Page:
Barber: Raptors' 3-minute meltdown has Warriors soaring
On a night that brought so much darkness, the Warriors received a glimmer of hope.
They have been back on their heels for practically all of these NBA Finals, pursued by a Raptors team that is hungry, relentless and almost without emotion — a collection of Russian villains from cheap 1970s cinema. But in the final three minutes or so of Game 5 in Toronto, a minor crack opened up. A crack in the Raptors’ impenetrable facade. A crack in the gloom that has made this series such a burden for the Warriors.
For a few minutes, the Raptors looked vulnerable. The Warriors took advantage, as champions do, and they returned to Oakland on Tuesday with newfound hope, even as one of their own, Kevin Durant, flew to New York to receive the official, terrible news about his right Achilles tendon.
I suppose you could argue that we had already seen the Raptors’ weakness, at the start of the third quarter in Game 2. That was when the Warriors tore through a dazzling 18-0 run to seal their first victory in the Finals.
It’s true that the Raptors seemed a bit paralyzed by that blitz. It’s also true that they recovered from it. They stopped the bleeding with a Fred VanVleet 3-pointer, and by the time 26 seconds remained in the game, they had turned a 13-point deficit into a two-point, one-possession stare-down. It took Andre Iguodala’s classic 3-point shot to seal the win.
From that point on, the Raptors appeared able to counter every challenge Golden State presented, and to go one better. And that included Monday night, when Toronto overcame both Durant’s return to the court and his sudden, cruel removal — the first a strategic gain for the Warriors, the second an inspirational one — to take control yet again.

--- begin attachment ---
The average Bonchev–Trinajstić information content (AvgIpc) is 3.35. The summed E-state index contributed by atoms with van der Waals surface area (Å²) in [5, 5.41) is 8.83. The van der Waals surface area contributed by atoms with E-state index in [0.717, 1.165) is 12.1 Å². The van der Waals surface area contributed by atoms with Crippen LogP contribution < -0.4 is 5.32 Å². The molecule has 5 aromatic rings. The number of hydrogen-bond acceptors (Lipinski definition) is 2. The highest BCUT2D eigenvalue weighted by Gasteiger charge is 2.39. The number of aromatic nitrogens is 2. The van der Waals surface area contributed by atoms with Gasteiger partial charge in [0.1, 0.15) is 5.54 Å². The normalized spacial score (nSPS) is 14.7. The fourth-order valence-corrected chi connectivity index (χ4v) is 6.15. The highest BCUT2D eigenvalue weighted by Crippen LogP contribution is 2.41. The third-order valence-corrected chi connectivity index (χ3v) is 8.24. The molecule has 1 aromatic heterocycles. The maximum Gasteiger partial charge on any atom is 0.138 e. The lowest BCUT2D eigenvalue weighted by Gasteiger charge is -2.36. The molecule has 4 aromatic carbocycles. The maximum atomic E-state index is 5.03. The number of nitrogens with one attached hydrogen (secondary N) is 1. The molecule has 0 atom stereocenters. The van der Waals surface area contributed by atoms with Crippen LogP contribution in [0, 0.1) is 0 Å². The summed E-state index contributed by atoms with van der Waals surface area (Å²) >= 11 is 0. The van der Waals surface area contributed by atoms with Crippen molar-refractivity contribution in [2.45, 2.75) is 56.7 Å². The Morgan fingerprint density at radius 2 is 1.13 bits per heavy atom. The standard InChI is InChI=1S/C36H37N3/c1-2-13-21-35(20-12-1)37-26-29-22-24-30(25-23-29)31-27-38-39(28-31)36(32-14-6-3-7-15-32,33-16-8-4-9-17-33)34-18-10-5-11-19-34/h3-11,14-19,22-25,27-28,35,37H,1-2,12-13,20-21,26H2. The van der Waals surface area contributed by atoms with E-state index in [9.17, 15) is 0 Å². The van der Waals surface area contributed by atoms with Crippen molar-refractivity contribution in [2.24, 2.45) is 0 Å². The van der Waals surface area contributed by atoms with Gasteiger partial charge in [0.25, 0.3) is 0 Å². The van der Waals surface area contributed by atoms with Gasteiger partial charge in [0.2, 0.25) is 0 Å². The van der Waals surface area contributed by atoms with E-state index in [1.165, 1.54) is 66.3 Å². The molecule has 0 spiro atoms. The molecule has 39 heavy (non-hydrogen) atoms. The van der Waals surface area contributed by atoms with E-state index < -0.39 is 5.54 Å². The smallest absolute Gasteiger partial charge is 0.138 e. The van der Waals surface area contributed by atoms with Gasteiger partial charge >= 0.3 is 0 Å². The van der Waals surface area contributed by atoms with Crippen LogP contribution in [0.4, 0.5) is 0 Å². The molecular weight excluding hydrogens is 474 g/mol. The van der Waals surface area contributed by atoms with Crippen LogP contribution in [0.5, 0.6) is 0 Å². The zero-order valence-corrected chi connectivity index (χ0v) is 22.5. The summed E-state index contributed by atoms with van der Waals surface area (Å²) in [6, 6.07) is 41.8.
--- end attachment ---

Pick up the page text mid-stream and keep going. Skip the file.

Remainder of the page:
The Raptors’ surge from the 11:32 mark of the fourth quarter to right around 3:05 was nothing short of fearsome. It encapsulated everything that has tormented the Warriors in this series. Toronto outrebounded the visitors 9-4 in that span and connected on 11 of 15 shots, while holding the Warriors to 5 for 14.
In particular, Kawhi Leonard was all but unstoppable for those 8 minutes and 27 seconds. He scored 13 of the final 15 points of the Raptors’ flurry, and assisted Normal Powell’s unabated dunk on the other two. Leonard calmly blasted 3-point shots, scored off of offensive rebounds and finished difficult, contested pull-ups.
Before the NBA Finals began, I wrote that Leonard is the best player in the NBA, and he’s done nothing to change my mind. This fourth quarter was his signature moment, as if he needed one after his miraculous shot to eliminate Philadelphia in the Eastern Conference semifinals.
But you saw what happened in the final 3 minutes. The Warriors have stars, too, and they rose when summoned, Klay Thompson and Stephen Curry and Thompson again hitting three straight 3-pointers, and Draymond Green finishing the game — finishing the Raptors — with a brilliant defensive stop on Kyle Lowry’s attempted buzzer-beater.
It isn’t just the result that should have the Warriors optimistic. It’s the nervousness the Raptors revealed — a trait we hadn’t seen from them in the Finals.